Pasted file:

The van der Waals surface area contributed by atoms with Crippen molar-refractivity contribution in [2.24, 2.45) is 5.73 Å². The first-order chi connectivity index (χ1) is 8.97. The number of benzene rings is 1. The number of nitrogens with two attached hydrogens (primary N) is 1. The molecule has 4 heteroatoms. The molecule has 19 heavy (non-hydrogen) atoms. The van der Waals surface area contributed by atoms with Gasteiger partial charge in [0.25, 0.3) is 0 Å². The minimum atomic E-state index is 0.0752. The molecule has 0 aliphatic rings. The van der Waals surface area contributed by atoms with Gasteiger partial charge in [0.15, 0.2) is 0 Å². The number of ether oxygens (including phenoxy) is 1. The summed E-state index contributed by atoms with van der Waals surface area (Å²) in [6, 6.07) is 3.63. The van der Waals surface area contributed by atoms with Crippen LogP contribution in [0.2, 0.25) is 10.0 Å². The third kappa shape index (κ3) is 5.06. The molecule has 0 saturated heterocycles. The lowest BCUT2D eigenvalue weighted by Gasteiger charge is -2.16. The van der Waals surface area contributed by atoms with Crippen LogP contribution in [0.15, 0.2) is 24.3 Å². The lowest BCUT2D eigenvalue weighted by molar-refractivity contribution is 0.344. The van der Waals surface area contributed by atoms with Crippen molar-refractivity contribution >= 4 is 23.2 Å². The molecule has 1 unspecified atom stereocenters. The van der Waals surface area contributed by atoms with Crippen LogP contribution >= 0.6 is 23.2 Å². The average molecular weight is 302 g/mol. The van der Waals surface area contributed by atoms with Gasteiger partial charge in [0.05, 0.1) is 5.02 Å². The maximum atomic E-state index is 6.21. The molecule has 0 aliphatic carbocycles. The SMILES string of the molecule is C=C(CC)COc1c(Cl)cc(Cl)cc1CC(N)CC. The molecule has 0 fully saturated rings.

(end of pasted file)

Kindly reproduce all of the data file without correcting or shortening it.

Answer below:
The van der Waals surface area contributed by atoms with Crippen molar-refractivity contribution in [2.24, 2.45) is 5.73 Å². The first-order chi connectivity index (χ1) is 8.97. The number of benzene rings is 1. The number of nitrogens with two attached hydrogens (primary N) is 1. The molecule has 4 heteroatoms. The molecule has 19 heavy (non-hydrogen) atoms. The van der Waals surface area contributed by atoms with Gasteiger partial charge in [0.25, 0.3) is 0 Å². The minimum atomic E-state index is 0.0752. The molecule has 0 aliphatic rings. The van der Waals surface area contributed by atoms with Gasteiger partial charge in [0.15, 0.2) is 0 Å². The number of ether oxygens (including phenoxy) is 1. The summed E-state index contributed by atoms with van der Waals surface area (Å²) in [6, 6.07) is 3.63. The van der Waals surface area contributed by atoms with Crippen LogP contribution in [0.2, 0.25) is 10.0 Å². The third kappa shape index (κ3) is 5.06. The molecule has 0 saturated heterocycles. The lowest BCUT2D eigenvalue weighted by Gasteiger charge is -2.16. The van der Waals surface area contributed by atoms with Crippen LogP contribution in [0.15, 0.2) is 24.3 Å². The lowest BCUT2D eigenvalue weighted by molar-refractivity contribution is 0.344. The van der Waals surface area contributed by atoms with Crippen molar-refractivity contribution >= 4 is 23.2 Å². The molecule has 1 unspecified atom stereocenters. The van der Waals surface area contributed by atoms with Crippen LogP contribution >= 0.6 is 23.2 Å². The average molecular weight is 302 g/mol. The van der Waals surface area contributed by atoms with Gasteiger partial charge in [0.05, 0.1) is 5.02 Å². The maximum atomic E-state index is 6.21. The molecule has 0 aliphatic carbocycles. The SMILES string of the molecule is C=C(CC)COc1c(Cl)cc(Cl)cc1CC(N)CC. The molecule has 0 fully saturated rings.